You may remember our brief explanation about how solar panels work in our blog Learning Solar Energy 101: The Basics of Solar Energy & Market Size. Now we’re circling back this week to explain how they work, both physically and in your energy consumption, more in-depth. As previously discussed, the most common solar panels create their energy by using photovoltaic energy (PV), and therefore they’re often referred to as PV cells.
A Brief History
Beginning in 1839, French scientist Edmond Becquerel paved the way when he discovered that certain materials would give off sparks of electricity when struck with sunlight. His discovery led researchers to discover later on in the 1950s that this phenomenon, called the photoelectric effect, could be harnessed, and thus the first photovoltaic (PV) cells were made, the first silicon solar cells capable of converting the sun’s energy into electricity.
What Are Solar Panels Made Of?
Although there are different types of PV solar panels, such as monocrystalline, polycrystalline, and thin-film, they all have a uniform, basic structure to how they work. These cells have two layers of semiconductor materials, usually made of silicon crystals, and then impurities such as boron and phosphorus. These PV cells have to have an impurity material added in order to work. This is because silicon on its own is not a great electricity conductor and cannot create an electric current on its own. The process of adding an impurity to the silicon is referred to as “doping” and by doing this the cells can then create a current of electricity to flow.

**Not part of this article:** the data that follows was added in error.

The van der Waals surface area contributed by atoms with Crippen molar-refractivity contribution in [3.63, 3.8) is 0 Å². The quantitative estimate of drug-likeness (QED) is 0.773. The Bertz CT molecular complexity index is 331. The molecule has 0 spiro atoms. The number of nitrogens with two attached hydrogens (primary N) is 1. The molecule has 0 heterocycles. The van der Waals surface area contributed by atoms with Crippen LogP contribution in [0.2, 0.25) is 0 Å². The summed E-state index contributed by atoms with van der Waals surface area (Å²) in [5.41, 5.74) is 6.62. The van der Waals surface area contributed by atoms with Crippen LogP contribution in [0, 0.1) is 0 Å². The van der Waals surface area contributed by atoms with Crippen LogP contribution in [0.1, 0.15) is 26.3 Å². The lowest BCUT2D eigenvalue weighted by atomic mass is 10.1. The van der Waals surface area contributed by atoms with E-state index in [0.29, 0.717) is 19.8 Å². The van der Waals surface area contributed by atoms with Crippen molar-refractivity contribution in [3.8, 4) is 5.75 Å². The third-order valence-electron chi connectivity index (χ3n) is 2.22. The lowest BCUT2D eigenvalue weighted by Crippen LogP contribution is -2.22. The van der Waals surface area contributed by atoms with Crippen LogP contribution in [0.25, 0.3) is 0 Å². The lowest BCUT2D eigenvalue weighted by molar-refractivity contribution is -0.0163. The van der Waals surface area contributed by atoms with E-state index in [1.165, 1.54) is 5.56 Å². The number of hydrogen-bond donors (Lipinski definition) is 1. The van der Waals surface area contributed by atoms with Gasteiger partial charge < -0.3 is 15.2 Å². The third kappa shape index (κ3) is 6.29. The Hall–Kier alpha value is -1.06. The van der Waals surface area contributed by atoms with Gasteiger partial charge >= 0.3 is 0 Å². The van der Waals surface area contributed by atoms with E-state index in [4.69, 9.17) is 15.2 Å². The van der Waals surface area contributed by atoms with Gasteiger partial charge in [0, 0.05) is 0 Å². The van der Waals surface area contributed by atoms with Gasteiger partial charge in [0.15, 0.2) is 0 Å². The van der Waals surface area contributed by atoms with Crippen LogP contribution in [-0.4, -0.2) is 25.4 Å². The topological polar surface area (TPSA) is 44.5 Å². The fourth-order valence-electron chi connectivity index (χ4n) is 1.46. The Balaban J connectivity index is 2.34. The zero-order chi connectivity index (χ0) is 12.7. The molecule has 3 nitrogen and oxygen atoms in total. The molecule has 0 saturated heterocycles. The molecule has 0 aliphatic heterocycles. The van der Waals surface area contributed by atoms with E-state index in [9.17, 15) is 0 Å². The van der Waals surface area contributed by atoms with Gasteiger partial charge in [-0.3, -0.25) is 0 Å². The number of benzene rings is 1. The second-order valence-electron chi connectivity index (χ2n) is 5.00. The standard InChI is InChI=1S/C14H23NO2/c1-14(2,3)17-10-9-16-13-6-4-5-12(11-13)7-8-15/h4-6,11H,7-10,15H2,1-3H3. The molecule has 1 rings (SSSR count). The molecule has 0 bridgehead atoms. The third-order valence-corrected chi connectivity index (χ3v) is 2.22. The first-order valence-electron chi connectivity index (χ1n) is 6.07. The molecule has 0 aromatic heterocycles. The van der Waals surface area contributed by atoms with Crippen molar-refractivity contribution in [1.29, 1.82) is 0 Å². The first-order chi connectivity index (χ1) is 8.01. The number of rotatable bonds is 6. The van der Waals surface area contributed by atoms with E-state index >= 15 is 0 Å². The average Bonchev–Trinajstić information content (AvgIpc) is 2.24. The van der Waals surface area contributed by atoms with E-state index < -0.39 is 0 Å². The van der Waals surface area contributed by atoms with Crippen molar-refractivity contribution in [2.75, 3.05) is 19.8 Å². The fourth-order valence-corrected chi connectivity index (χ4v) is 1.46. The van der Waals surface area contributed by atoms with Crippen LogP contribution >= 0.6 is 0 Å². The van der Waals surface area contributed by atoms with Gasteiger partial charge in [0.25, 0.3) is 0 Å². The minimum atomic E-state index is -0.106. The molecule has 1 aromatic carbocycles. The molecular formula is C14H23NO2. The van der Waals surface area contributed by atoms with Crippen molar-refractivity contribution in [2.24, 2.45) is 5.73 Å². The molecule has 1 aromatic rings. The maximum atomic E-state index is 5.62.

Solar Panels Harnessing & Converting Sunlight
A no brainer, the first step in the process of converting sunlight to electricity is harnessing the sun’s energy. In order to convert solar energy to useful electricity, PV cells take the sunlight energy, (also known as photons) and then produce a current of electricity. This is done when sunlight enters the cell and positive and negative electrons are freed from the silicon, creating a flow of electricity that will now power your home.
Solar Energy And The Power Grid
If you have solar panels installed, then they’re obviously your main source of electricity. However, there can be times when sometimes you generate too little or too much electricity from your solar panels.
So what transpires when this happens? Well, you’ll still be connected to a power grid even with solar panels, so you can always pull from that if you don’t have enough electricity that was generated from the solar panels, especially if you’re using a lot of electricity at night.
But what about if you produce more than you need? It’s simple, any excess solar power you have gets sent to the power grid for electric companies to use. When this happens you get credited by electric companies, a process called net metering – when your local utility company agrees to give you energy credits for any surplus solar power you produce and send to the power grid.
The best part about producing a surplus of electricity for long periods of time, and therefore contributing to the power grid often? You begin to accrue enough energy credits that utility companies will end up paying you for your power production and contribution. Don’t forget that in order for this to work, you need a net meter device, and of course a net metering agreement. Going solar is awesome, isn’t it?
That’s it, folks! Convinced that you’re ready to go solar? Contact us today about setting up your own solar power system.
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